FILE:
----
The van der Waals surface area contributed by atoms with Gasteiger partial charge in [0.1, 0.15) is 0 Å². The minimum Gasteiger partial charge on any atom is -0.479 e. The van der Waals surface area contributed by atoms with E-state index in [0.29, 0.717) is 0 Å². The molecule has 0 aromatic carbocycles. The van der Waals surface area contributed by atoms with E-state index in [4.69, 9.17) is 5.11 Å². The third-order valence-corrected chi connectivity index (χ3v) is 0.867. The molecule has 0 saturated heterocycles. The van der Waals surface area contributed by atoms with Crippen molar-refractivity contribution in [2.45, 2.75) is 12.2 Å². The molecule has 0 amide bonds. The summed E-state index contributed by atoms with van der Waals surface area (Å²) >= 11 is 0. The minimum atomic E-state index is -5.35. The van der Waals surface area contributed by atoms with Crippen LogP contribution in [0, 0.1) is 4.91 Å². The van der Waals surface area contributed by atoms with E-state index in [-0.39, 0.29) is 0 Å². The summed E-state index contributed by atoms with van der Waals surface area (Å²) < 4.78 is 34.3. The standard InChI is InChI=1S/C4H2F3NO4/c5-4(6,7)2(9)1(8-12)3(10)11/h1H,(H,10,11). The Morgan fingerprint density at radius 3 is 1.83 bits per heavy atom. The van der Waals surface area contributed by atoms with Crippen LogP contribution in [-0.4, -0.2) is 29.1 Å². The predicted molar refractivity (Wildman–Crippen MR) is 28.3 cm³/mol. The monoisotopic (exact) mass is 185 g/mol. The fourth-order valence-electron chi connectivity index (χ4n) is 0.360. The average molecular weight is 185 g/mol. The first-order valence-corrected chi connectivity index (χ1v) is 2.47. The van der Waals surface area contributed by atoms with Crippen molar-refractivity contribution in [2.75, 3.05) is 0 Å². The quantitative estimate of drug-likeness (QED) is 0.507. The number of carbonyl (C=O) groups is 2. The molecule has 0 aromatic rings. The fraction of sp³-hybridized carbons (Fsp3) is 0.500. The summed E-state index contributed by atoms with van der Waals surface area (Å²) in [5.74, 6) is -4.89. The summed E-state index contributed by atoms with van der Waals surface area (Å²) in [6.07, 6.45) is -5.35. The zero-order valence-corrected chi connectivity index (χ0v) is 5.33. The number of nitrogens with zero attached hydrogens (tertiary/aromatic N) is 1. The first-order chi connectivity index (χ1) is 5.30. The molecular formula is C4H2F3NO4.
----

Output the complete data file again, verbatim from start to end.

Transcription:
The van der Waals surface area contributed by atoms with Gasteiger partial charge in [0.1, 0.15) is 0 Å². The minimum Gasteiger partial charge on any atom is -0.479 e. The van der Waals surface area contributed by atoms with E-state index in [0.29, 0.717) is 0 Å². The molecule has 0 aromatic carbocycles. The van der Waals surface area contributed by atoms with E-state index in [4.69, 9.17) is 5.11 Å². The third-order valence-corrected chi connectivity index (χ3v) is 0.867. The molecule has 0 saturated heterocycles. The van der Waals surface area contributed by atoms with Crippen molar-refractivity contribution in [2.45, 2.75) is 12.2 Å². The molecule has 0 amide bonds. The summed E-state index contributed by atoms with van der Waals surface area (Å²) >= 11 is 0. The minimum atomic E-state index is -5.35. The van der Waals surface area contributed by atoms with Crippen LogP contribution in [0, 0.1) is 4.91 Å². The van der Waals surface area contributed by atoms with E-state index in [-0.39, 0.29) is 0 Å². The summed E-state index contributed by atoms with van der Waals surface area (Å²) < 4.78 is 34.3. The standard InChI is InChI=1S/C4H2F3NO4/c5-4(6,7)2(9)1(8-12)3(10)11/h1H,(H,10,11). The Morgan fingerprint density at radius 3 is 1.83 bits per heavy atom. The van der Waals surface area contributed by atoms with Crippen LogP contribution in [-0.4, -0.2) is 29.1 Å². The predicted molar refractivity (Wildman–Crippen MR) is 28.3 cm³/mol. The monoisotopic (exact) mass is 185 g/mol. The fourth-order valence-electron chi connectivity index (χ4n) is 0.360. The average molecular weight is 185 g/mol. The first-order valence-corrected chi connectivity index (χ1v) is 2.47. The van der Waals surface area contributed by atoms with Crippen molar-refractivity contribution in [2.75, 3.05) is 0 Å². The quantitative estimate of drug-likeness (QED) is 0.507. The number of carbonyl (C=O) groups is 2. The molecule has 0 aromatic rings. The fraction of sp³-hybridized carbons (Fsp3) is 0.500. The summed E-state index contributed by atoms with van der Waals surface area (Å²) in [5.74, 6) is -4.89. The summed E-state index contributed by atoms with van der Waals surface area (Å²) in [6.07, 6.45) is -5.35. The zero-order valence-corrected chi connectivity index (χ0v) is 5.33. The number of nitrogens with zero attached hydrogens (tertiary/aromatic N) is 1. The first-order chi connectivity index (χ1) is 5.30. The molecular formula is C4H2F3NO4.